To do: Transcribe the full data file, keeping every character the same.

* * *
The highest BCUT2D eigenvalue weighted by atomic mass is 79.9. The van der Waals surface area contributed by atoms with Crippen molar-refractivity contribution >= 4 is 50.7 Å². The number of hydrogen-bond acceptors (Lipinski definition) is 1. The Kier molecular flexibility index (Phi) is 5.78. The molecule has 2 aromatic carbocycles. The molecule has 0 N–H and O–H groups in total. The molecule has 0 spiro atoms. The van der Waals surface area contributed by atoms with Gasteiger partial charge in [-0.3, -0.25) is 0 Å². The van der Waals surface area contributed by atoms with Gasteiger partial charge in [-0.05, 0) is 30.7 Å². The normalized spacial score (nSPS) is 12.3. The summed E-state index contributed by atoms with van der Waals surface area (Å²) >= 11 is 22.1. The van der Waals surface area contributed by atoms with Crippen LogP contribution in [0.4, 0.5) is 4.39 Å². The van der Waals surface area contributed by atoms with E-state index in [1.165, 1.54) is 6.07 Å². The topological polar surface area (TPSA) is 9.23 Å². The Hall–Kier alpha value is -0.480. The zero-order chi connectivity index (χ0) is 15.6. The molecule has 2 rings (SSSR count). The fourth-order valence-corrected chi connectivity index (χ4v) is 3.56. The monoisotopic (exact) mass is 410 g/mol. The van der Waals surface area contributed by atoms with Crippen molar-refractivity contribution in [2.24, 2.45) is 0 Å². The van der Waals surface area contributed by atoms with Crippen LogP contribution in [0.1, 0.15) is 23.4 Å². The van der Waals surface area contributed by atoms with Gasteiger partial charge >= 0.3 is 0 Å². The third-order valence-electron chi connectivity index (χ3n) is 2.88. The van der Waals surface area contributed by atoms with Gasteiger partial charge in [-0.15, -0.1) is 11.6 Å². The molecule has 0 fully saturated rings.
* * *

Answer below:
The highest BCUT2D eigenvalue weighted by atomic mass is 79.9. The van der Waals surface area contributed by atoms with Crippen molar-refractivity contribution >= 4 is 50.7 Å². The number of hydrogen-bond acceptors (Lipinski definition) is 1. The Kier molecular flexibility index (Phi) is 5.78. The molecule has 2 aromatic carbocycles. The molecule has 0 N–H and O–H groups in total. The molecule has 0 spiro atoms. The van der Waals surface area contributed by atoms with Gasteiger partial charge in [-0.3, -0.25) is 0 Å². The van der Waals surface area contributed by atoms with Gasteiger partial charge in [-0.05, 0) is 30.7 Å². The normalized spacial score (nSPS) is 12.3. The summed E-state index contributed by atoms with van der Waals surface area (Å²) >= 11 is 22.1. The van der Waals surface area contributed by atoms with Crippen LogP contribution in [0.4, 0.5) is 4.39 Å². The van der Waals surface area contributed by atoms with E-state index in [1.165, 1.54) is 6.07 Å². The topological polar surface area (TPSA) is 9.23 Å². The Hall–Kier alpha value is -0.480. The zero-order chi connectivity index (χ0) is 15.6. The molecule has 2 rings (SSSR count). The fourth-order valence-corrected chi connectivity index (χ4v) is 3.56. The monoisotopic (exact) mass is 410 g/mol. The van der Waals surface area contributed by atoms with Crippen molar-refractivity contribution in [2.24, 2.45) is 0 Å². The van der Waals surface area contributed by atoms with Crippen LogP contribution in [0.1, 0.15) is 23.4 Å². The van der Waals surface area contributed by atoms with Gasteiger partial charge >= 0.3 is 0 Å². The third-order valence-electron chi connectivity index (χ3n) is 2.88. The van der Waals surface area contributed by atoms with Gasteiger partial charge in [-0.15, -0.1) is 11.6 Å². The molecule has 0 fully saturated rings.